Feeding the world’s population is a growing challenge, so research into alternative protein sources will play a key role for the food industry.


It is often said, but it is a reality for which we have to find how to adapt: feeding the nearly 10 billion people expected to live on our planet by 2050 will mean increasing annual food production by 70% over current levels, with the consequent environmental impact.

Thus, consuming alternative sources of protein is more than just a matter of conviction, it is becoming a necessity for global sustainability. And in order to have a variety of products that meet consumers’ demands in terms of taste, appearance, price or accessibility, there is still a lot of research ahead.

Are alternative proteins healthy?

Alternative sources of protein are those that are not of animal origin. There are vegetable, microbial, marine, insect and meat substitutes (cultured meat).

Sometimes there is the perception that proteins of non-animal origin are less healthy because they are products or ingredients that require more processing, but this does not necessarily have to be detrimental to health. On the contrary, the many controls they undergo and the many hours of research that have gone into their development can be a guarantee of their quality.

In this sense, it is important to identify the least aggressive technologies to maintain the health effect and sensory properties of food.

On the other hand, when talking about healthy formulations, healthy is understood as a more holistic concept, referring not only to high nutritional content, but also to the fact that they are produced with the least possible impact on the environment and with the intention of being affordable.

How are they developed?

As with all product development, we start out with an idea, develop a prototype, test it, try it out and ensure its scalability, and then test it again before considering its launch on the market. Focusing on consumers is fundamental to gauge their level of acceptance and to be able to successfully launch a product.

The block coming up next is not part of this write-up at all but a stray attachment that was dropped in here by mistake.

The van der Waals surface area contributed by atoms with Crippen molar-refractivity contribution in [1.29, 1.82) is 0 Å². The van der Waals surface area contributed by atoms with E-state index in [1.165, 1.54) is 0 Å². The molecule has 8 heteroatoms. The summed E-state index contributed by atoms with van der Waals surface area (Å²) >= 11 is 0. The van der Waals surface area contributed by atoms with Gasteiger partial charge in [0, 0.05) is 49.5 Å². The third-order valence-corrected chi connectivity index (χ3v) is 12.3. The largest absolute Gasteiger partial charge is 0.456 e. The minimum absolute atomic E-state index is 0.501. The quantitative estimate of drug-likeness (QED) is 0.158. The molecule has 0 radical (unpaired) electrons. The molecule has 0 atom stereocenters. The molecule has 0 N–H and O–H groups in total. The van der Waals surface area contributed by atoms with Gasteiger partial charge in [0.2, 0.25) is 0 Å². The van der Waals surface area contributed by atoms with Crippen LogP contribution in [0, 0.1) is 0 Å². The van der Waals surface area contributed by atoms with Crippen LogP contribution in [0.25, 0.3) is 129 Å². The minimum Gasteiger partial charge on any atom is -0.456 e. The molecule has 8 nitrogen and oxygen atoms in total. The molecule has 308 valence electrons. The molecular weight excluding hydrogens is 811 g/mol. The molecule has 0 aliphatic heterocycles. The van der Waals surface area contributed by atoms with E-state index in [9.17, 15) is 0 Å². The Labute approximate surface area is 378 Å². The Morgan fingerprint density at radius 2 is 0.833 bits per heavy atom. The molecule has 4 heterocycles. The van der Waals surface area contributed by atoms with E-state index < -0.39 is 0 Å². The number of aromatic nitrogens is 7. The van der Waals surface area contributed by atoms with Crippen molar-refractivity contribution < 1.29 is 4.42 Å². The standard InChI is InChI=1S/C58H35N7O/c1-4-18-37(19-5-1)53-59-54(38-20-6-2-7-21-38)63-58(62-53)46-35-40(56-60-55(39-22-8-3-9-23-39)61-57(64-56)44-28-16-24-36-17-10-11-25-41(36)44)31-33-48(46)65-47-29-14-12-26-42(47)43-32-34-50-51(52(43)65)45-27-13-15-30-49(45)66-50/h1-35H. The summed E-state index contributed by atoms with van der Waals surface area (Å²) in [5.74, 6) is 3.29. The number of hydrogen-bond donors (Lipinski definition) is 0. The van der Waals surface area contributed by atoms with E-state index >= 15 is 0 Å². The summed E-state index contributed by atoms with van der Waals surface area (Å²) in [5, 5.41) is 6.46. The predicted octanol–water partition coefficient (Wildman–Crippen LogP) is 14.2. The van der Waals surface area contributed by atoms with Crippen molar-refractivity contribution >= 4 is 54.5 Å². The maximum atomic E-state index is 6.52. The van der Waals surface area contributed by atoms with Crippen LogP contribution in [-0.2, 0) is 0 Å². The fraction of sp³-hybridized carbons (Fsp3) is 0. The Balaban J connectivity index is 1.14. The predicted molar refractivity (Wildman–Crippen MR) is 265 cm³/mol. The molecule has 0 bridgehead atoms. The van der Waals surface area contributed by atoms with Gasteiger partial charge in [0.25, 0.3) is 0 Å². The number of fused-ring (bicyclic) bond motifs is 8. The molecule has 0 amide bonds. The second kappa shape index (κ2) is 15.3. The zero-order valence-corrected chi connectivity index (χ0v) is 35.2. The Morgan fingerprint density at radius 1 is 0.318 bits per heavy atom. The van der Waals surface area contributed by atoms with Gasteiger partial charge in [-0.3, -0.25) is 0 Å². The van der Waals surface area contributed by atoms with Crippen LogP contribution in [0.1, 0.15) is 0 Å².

The idea can start from anywhere: a company that already has a product based on animal protein and wants to expand the range by offering an analogue suitable for vegans, or a company that is looking to design a totally innovative concept based on alternative proteins.

Strengthening the idea of sustainability, the development of products for vegans can also be an outlet for by-products of the food industry that have a high nutritional value but require prior processes to stabilise them and turn them back into ingredients suitable for human consumption (upcycling).

It is noteworthy that collaboration with chefs boosts creativity when it comes to integrating these ingredients into our diet. However, this creativity does not only come from those who cook. Once the ingredient is available, as the process is industrialised, there are needs that have to be addressed as they arise:

  • The preservation of the product/ingredient: various tests must be carried out in laboratories to certify the length of time it retains its optimal characteristics (sanitary, organoleptic, nutritional).
  • Stability in formulation: cooking for two is not the same as cooking for fifty, or a hundred or a thousand. When increasing the volume, it must be taken into account that processing has other needs. For example, it is necessary to ensure that the heat is evenly distributed or that the mixture is uniform.
  • Presentation: once developed, it is necessary to think about how to display it at retail outlets, the type of packaging and so on.

This involves applying knowledge of food technology, preservation, process design, consumer behaviour, etc., in a continuous innovation progress.

How to boost their consumption?

Protein is considered an essential part of a healthy diet and, in this sense, alternative sources are becoming increasingly popular with the public. This trend is supported by a rising supply of products, a higher presence in non-specialised retail outlets in recent years and greater public awareness.

In any case, there is still a long way to go before they become a regular product in our kitchen cupboards. Good communication on the subject will be key, with a strategy that emphasises the benefits of this type of ingredient to reduce the impact of our food on the planet and also ensures transparency in terms of the elaboration and processing of the products.

Latest news